right now, finding a comfortable environment is a priority for me. while "comfort" makes me think about positive things like freedom from worry or the lack of pain, it also has a pejorative connotation suggesting laziness. but growing up amidst family dysfunction as well as being mixed and homo, i'm familiar with feeling uncomfortable among people and in places where i belong. that's why even though korea isn't where i supposedly belong, i feel very comfortable there and finding this comfort has been a very pleasant surprise.


Beautiful minds said...

We dont have a Big name in cofee here in India(Except for cofee day and barrista)

Jubilee Freudendahl said...

interesting post. at some point we should have a longer-ish discussion about why you seem (at least to me) to reject your white side so fervently, but still enjoy the half-white perks (others' attraction, forever the mysterious foreigner, etc.). was there trauma beyond dumb white bainbridge island kids?

i have a different paradox: i'm uninterested in my asian roots, don't identify as culturally asian in anyway, but still enjoy not being fully white/american b/c i think it makes me "more interesting". sad?

matt said...

i'd enjoy having that conversation with you.

is your disinterest sad? i don't think so. it's not worth it to take other peoples' ID choices personally. in your case, if you were boring, then it would be sad. but clearly being an internationally honest half-'pino has shaped your cuckoo self.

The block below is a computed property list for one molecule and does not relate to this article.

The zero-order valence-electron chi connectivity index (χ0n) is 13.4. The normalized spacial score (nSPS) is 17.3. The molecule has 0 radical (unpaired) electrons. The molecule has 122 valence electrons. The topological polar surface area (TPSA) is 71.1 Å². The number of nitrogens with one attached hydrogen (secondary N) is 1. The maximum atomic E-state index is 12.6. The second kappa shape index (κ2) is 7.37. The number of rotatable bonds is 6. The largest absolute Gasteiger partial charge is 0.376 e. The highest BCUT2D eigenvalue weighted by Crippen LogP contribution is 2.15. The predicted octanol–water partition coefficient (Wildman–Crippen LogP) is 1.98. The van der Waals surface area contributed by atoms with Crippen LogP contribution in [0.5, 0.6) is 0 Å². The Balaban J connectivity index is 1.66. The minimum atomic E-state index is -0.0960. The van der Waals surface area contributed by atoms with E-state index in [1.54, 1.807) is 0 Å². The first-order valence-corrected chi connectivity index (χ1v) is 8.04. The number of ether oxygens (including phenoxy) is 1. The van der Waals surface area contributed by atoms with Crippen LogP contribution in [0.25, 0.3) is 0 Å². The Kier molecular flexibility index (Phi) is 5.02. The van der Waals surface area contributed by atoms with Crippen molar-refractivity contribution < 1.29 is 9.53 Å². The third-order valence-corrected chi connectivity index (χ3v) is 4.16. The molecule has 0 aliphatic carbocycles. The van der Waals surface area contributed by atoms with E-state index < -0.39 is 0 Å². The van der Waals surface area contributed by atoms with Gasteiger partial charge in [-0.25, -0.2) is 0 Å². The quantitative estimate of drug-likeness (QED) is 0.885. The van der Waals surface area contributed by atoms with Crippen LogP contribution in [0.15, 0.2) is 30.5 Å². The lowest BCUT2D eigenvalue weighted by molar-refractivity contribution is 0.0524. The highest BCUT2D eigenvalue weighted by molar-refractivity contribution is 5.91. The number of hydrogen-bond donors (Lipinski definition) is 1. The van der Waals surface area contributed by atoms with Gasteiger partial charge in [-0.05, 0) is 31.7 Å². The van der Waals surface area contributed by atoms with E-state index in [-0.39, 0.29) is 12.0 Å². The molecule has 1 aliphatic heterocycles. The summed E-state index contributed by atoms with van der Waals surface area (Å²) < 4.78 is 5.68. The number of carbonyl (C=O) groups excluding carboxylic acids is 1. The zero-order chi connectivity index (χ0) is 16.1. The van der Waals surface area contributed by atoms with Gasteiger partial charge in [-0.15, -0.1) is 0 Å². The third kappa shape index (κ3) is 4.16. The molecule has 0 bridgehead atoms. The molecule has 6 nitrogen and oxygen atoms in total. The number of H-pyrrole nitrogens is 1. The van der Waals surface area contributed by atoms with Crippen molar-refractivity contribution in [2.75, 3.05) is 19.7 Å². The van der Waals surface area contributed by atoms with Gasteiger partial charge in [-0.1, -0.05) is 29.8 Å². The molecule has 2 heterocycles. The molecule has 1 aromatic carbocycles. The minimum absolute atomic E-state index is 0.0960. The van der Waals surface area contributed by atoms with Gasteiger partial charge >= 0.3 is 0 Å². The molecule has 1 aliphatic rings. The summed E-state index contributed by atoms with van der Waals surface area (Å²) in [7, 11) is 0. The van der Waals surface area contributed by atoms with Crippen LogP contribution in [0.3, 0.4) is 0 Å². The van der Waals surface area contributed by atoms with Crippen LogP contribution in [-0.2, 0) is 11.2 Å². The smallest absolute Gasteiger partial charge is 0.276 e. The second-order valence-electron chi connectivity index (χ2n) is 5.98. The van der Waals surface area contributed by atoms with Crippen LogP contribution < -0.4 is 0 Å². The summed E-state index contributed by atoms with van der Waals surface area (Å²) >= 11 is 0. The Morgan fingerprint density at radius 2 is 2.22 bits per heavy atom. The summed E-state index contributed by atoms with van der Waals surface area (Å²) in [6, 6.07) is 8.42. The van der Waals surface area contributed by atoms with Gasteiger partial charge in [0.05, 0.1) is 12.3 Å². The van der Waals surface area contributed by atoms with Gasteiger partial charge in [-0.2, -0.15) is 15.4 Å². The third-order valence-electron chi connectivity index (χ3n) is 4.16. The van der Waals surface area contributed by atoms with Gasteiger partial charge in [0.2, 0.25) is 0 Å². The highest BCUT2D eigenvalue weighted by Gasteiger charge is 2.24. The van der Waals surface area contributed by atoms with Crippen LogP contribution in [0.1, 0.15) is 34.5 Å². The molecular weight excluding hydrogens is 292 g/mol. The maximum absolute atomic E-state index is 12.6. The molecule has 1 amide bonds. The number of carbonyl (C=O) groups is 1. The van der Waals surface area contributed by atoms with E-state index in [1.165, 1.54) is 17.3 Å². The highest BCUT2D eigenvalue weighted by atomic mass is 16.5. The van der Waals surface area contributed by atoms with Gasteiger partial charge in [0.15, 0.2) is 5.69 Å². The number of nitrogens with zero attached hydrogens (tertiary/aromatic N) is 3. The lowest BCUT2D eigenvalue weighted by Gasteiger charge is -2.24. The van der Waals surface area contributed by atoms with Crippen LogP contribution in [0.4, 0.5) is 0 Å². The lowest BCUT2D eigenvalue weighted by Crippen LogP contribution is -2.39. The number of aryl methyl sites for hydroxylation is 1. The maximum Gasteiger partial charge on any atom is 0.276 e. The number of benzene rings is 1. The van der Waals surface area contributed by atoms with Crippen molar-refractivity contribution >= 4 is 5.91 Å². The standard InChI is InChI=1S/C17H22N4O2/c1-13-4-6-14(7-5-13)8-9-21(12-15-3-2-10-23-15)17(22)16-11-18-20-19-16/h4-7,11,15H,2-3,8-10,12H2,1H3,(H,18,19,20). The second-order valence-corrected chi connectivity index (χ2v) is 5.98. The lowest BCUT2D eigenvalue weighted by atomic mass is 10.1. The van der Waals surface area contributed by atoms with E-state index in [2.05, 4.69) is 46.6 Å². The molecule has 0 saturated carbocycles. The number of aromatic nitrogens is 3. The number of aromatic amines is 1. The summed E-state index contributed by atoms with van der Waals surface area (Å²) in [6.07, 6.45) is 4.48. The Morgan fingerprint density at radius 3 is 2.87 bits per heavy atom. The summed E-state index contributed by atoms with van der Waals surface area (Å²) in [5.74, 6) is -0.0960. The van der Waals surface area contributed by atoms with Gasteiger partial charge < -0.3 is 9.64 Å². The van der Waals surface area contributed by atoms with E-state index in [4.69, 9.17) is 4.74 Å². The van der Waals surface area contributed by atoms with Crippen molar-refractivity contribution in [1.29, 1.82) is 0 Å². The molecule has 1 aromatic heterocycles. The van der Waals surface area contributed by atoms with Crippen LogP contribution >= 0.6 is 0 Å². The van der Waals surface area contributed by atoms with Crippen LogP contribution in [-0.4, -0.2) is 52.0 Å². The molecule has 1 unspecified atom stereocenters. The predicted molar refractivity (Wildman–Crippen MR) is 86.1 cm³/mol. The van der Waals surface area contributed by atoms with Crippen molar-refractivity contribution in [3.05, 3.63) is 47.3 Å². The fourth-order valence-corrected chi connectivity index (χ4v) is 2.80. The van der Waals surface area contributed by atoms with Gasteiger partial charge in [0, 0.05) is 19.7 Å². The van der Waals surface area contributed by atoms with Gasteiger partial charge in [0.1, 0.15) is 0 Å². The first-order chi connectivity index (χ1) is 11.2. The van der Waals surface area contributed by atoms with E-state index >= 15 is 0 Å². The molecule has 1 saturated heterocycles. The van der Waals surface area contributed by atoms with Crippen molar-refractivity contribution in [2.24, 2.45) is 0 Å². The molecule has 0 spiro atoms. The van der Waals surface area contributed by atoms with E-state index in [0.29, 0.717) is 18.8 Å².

from what i can tell, my largely non-white ID stems from 3 things:

1) people are annoying and i happened to grow up among mostly white ones. had i grown up in asia, i probably would have escaped to nebraska, instead of seoul.

2) youth was spent with mom's loving korean fam, not pop's white one. plus, he and i didn't... errr mesh.

3) i might look hawaiian, mex or whatever, but no one thinks i am white. lots of life is shaped by our appearance. i've never seen 100% eye-to-eye with a white person on racial issues. since i don't relate much to white people, it makes sense that i wouldn't identify with them.

so, while i've enjoyed perks (as well as bullshit) because of my appearance, it's not just because i'm half-white (see #3). obviously the "mysterious foreigner" fetish applies to other mixes and even foreign purebreds.

i think benefits are tied to the percentage of people who think you're pretty and cool. while "white features" are desired by many around the world, of course there are plenty of examples of a dark person who is considered more attractive than a white one. one thing i find refreshing about korea is that while some koreans seek out foreigners, more seem totally uninterested in us, pretty or not.

having a white dad has benefitted me in specific ways, namely how his ability to integrate into the biz world helped our family financially, and how it's helped me be chummy with white people in power (bosses, police, etc.), when necessary.

while in the past i've been guilty of overcompensating by overtly rejecting my white side, i'm fine with it now. plus, what choice do i have? har har.